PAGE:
5 Ways the Right Photo Can Get You More Blog Readers

If you are like me, your blog posts take some time to write. Sometimes lots of time.

And if you fight The Princess Syndrome, they can take even longer.

I’ll toss a topic around, let it marinate. Even start a post and abandon it because I’m not feeling particularly passionate about it.

So by the time I’m finished, I want to be finished.

I want to knock it out of my brain so those guys Stephen King calls The Boys in the Basement can come back. You know, the ones with more bright, shiny ideas?

But wait. Now I have to think about a photo?
Why photos engage your readers

Because words alone are boring.

Your visitor needs a reason to read your post. If she sees too many words squeezed together, all bunched up, like they’re in a hot room and can’t breathe, well, she’ll feel the same way.

Because, let’s face it, we’re all attention-disordered.

The right photo will pull us by the shoulders and make us stop long enough to read the post.

Because at least 60 percent of your readers are visual learners.

Cave men knew it. A picture just makes us sit up. Makes us remember a story. And the research on how we learn shows that 60 percent of us are more engaged by the visual. We actually take in and retain information better when we see it (as opposed to just hearing it).

Because photos work beautifully with analogies and metaphors.

The photo is the powerful partner of metaphor. Something is like something else and here, this photo helps you see that.

Because a photo will pull your readers into the post.

We are all curious creatures. We are hard-wired to want to know why. Photos can make your reader wonder, “Why is this here?” And she’ll have to read your post to find out.

Because photos evoke emotions and give your business a personality.

Photos set the tone. Love. Fear. Laugh-out-loud funny. On my own blog, I don’t take myself too seriously and my photos reflect that.
5 ways the right photo can get you more blog readers

The right photo can increase reader engagement and blog post views by:
1. Conveying the overall feeling or emotion of your post.

I wrote a post recently on why negative headlines work. I was going for hate or anger with my image. The photo: A crazy-looking rock star guy sticking his tongue out.

negative blog post headlines

2. Illustrating a metaphor or analogy that is part of your main idea.

I wanted a way to explain why we gave up our baby, our 10-month-old Internet marketing business and went back to a sole focus on our 16-year-old graphic design and copywriting firm.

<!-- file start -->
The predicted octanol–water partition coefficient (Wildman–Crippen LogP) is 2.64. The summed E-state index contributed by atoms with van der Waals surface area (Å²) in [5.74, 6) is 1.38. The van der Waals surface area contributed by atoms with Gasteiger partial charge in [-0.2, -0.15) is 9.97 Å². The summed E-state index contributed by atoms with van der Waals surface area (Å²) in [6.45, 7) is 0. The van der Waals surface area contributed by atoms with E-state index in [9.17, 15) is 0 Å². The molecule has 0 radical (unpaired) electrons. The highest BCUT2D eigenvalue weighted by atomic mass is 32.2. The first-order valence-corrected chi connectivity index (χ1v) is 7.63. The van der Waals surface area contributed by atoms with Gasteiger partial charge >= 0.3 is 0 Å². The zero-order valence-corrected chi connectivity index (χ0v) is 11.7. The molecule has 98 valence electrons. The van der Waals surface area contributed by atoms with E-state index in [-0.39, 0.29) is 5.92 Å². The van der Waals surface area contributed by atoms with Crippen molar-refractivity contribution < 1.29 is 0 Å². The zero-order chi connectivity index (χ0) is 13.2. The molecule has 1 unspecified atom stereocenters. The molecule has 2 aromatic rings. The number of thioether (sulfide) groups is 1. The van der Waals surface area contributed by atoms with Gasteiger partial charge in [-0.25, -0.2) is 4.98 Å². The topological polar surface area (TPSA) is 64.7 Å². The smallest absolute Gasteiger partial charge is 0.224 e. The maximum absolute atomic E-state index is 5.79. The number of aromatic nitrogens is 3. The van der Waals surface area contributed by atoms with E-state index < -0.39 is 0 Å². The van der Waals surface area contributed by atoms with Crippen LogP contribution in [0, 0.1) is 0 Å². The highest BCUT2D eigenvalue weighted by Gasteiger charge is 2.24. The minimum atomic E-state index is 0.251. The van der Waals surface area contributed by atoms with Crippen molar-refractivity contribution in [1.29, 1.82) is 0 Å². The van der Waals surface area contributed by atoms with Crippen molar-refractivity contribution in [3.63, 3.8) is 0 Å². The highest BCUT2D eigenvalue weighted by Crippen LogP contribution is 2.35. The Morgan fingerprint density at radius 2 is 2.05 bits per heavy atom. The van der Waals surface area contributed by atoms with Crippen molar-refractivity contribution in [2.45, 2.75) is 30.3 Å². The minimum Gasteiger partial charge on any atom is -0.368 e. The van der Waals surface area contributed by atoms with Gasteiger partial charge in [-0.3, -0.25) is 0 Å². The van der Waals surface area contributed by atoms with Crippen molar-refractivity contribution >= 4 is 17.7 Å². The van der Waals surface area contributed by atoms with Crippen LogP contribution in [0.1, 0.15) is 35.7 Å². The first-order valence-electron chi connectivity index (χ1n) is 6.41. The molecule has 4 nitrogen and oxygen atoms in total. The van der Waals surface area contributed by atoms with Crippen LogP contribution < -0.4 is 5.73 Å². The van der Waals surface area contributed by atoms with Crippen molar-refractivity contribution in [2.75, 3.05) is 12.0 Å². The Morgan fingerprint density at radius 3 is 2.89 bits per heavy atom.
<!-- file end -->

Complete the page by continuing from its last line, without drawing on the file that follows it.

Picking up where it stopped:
I was looking for a way to show how needy and contentious the baby was and how jealous our 16-year-old was because she had lost our love and attention. The photo: A very cute baby staring out from the page, focused, looking like he wants all your attention.

3. Evoking surprise or curiosity.

I wrote a post on my marketing blog about finding your niche. In it, I talked about whether “nichifying” your business too much might leave you with too few prospects and clients.

I gave the example of Swedish cowboys who collect Star Wars memorabilia as perhaps too limiting a niche. The photo: A Marlboro Man-type cowboy with his horse.

4. Complementing your headline.

This is a good way to engage your reader. But don’t look for a photo that, in a boring way, is exactly what your headline is saying, I mean, literally.

In one post in a series on marketing with enewsletters, the one on building your list organically by getting permission to send your letter out first, the photo was a little boy in a classroom holding up his hand, waiting to be called on by the teacher.

5. Simply making your reader smile.

Okay, I’ll admit. Some photos I choose just because of the smile factor. I wrote a post called, The Crazy Cat Edition: Does the Real You Show Up Online? It started with the story of my cat, who is a ventriloquist. He imitates the sounds of lots of different animals and I never know which cat is showing up until he starts talking.

And that introduced my post on the importance of showing up online with a consistent and unique voice. The photo: the craziest-looking cat I could find.

What about you?

Do you use photos in your posts?

Do you enjoy reading blog posts with appealing photos more?

What kinds are you attracted to?

Any tips to share?